British Toilet Association: Archived News from the British Toilet Association
Playgrounds scrapped and children to share unisex toilets as schools look to accommodate 350,000 extra pupils
Unisex toilets will be introduced in schools to create more classroom places.
Playing fields will also no longer be an obligation – potentially killing off team sports such as football, hockey and netball.
Grounds will be filled with portable buildings and every spare space – such as store cupboards and sheds – will be used for teaching.
Great outdoors: Schoolchildren could potentially be forced to remain indoor all day if playgrounds are scrapped to accommodate more classrooms. The ‘pack ’em in and pile ’em up’ measures, published yesterday, form part of the Government’s new rules on standards of school buildings.
They paint a bleak picture of education as Britain becomes increasingly overcrowded.
The measures are a desperate bid to find space for an additional 350,000 primary pupils by 2015. The surge is the result of an immigration-fuelled baby boom.
It would cost £4.8billion to build enough primaries to accommodate the influx, according to Department for Education figures. The ministry is allocating an additional £500million for new places this year.
It is hoping schools will expand, creating the need for fewer new buildings, and yesterday’s relaxation of building regulations gives schools the means to do so.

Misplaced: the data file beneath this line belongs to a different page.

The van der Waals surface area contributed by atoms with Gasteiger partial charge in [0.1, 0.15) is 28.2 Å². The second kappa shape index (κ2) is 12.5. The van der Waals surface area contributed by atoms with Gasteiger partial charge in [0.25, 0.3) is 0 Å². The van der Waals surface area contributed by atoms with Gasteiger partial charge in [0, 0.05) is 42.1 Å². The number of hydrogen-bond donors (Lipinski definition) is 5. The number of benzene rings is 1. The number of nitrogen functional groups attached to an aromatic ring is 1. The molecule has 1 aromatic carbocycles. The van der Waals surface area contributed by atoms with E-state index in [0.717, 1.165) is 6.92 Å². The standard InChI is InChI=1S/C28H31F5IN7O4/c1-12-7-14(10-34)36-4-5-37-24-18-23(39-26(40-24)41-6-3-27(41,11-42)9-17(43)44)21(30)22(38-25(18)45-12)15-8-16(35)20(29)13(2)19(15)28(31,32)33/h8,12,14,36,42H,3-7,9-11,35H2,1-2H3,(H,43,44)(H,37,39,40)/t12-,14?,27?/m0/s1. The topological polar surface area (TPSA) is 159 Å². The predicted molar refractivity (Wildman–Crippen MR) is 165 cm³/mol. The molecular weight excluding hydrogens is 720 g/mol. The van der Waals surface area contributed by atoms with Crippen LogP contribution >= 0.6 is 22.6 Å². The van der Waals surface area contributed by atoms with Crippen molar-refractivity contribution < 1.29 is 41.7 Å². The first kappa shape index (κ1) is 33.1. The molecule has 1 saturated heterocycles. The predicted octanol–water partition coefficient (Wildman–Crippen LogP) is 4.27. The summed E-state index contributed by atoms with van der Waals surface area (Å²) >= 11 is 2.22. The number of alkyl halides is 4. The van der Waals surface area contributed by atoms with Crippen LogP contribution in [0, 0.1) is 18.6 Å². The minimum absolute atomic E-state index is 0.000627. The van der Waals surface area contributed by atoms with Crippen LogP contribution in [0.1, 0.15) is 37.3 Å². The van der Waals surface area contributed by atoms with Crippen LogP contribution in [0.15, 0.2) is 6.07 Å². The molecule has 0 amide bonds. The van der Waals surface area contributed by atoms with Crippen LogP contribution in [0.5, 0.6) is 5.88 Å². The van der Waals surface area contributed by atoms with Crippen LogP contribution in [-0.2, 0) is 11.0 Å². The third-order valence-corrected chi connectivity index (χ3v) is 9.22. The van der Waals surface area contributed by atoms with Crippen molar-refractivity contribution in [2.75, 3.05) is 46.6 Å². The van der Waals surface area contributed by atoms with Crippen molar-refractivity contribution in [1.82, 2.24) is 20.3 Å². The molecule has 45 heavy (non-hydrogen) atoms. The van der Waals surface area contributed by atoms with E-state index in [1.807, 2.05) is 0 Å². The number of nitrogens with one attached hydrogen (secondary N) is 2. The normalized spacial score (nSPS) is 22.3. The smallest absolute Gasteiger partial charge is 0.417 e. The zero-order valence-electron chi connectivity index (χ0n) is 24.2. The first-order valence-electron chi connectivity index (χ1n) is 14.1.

Shared services: Boys could be forced to share their toilets with their girl counterparts.
Previously schools were – with the exception of academies and free schools – legally obliged to provide separate toilet facilities but now both primary and secondary schools will allow unisex toilets with urinals.
The DfE’s new regulations state: ‘A number of schools have provided toilets for use by both male and female pupils over the age of eight, even though this is not currently allowed by the regulation.’
A DfE spokesman confirmed urinals will be allowed under the regulations, provided cubicles, with locking doors, are also provided.
The change means female pupils as young as four will share toilet facilities with 11-year-old boys. And 11-year-old girls reaching puberty, will have to share with 18-year-old males.
Previous attempts to introduce unisex toilets have met a furious reaction from parents.
Nick Seaton, of the Campaign for Real Education, a parent group, said: ‘This idea is absolutely crazy. Parents are horrified. Most do not think it should be allowed. It’s very important that young people are not allowed to be pressured by the opposite sex and can retain their modesty.
‘There needs to be a place they can go for privacy. It will be especially horrible for girls through puberty.’
On playing fields, the DfE is seeking to relax regulations so they meet the ‘requirements of the curriculum’ and ‘enable pupils to play outside safely’.
At present, the regulations ‘require that team game playing fields shall be provided which satisfy specified minimum areas based on pupil numbers and ages’.
The new regulations are set to be introduced in 2012.
Daily Mail 4th November 2011 By KATE LOVEYS
Further information from:
Mike Bone, British Toilet Association
T: +44 (0) 1403 258779